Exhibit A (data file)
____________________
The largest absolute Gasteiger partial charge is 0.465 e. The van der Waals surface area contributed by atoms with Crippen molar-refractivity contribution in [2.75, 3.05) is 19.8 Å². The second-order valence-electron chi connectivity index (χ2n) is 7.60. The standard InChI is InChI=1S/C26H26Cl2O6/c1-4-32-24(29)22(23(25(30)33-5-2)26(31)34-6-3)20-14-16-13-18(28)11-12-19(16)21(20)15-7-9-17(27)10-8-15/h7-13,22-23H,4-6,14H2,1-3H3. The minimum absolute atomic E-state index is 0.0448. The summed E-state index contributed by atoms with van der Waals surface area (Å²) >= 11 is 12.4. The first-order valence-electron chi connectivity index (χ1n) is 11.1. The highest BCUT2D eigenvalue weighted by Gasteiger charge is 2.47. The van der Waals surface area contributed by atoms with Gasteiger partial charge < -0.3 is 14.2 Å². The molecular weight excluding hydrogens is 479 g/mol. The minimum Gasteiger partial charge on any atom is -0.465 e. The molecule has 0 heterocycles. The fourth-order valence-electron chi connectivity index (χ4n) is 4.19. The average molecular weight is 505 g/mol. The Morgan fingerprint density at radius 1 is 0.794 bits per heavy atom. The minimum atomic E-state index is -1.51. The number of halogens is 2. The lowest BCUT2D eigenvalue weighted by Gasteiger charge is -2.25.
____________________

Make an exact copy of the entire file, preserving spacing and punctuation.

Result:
The largest absolute Gasteiger partial charge is 0.465 e. The van der Waals surface area contributed by atoms with Crippen molar-refractivity contribution in [2.75, 3.05) is 19.8 Å². The second-order valence-electron chi connectivity index (χ2n) is 7.60. The standard InChI is InChI=1S/C26H26Cl2O6/c1-4-32-24(29)22(23(25(30)33-5-2)26(31)34-6-3)20-14-16-13-18(28)11-12-19(16)21(20)15-7-9-17(27)10-8-15/h7-13,22-23H,4-6,14H2,1-3H3. The minimum absolute atomic E-state index is 0.0448. The summed E-state index contributed by atoms with van der Waals surface area (Å²) >= 11 is 12.4. The first-order valence-electron chi connectivity index (χ1n) is 11.1. The highest BCUT2D eigenvalue weighted by Gasteiger charge is 2.47. The van der Waals surface area contributed by atoms with Gasteiger partial charge < -0.3 is 14.2 Å². The molecular weight excluding hydrogens is 479 g/mol. The minimum Gasteiger partial charge on any atom is -0.465 e. The molecule has 0 heterocycles. The fourth-order valence-electron chi connectivity index (χ4n) is 4.19. The average molecular weight is 505 g/mol. The Morgan fingerprint density at radius 1 is 0.794 bits per heavy atom. The minimum atomic E-state index is -1.51. The number of halogens is 2. The lowest BCUT2D eigenvalue weighted by Gasteiger charge is -2.25.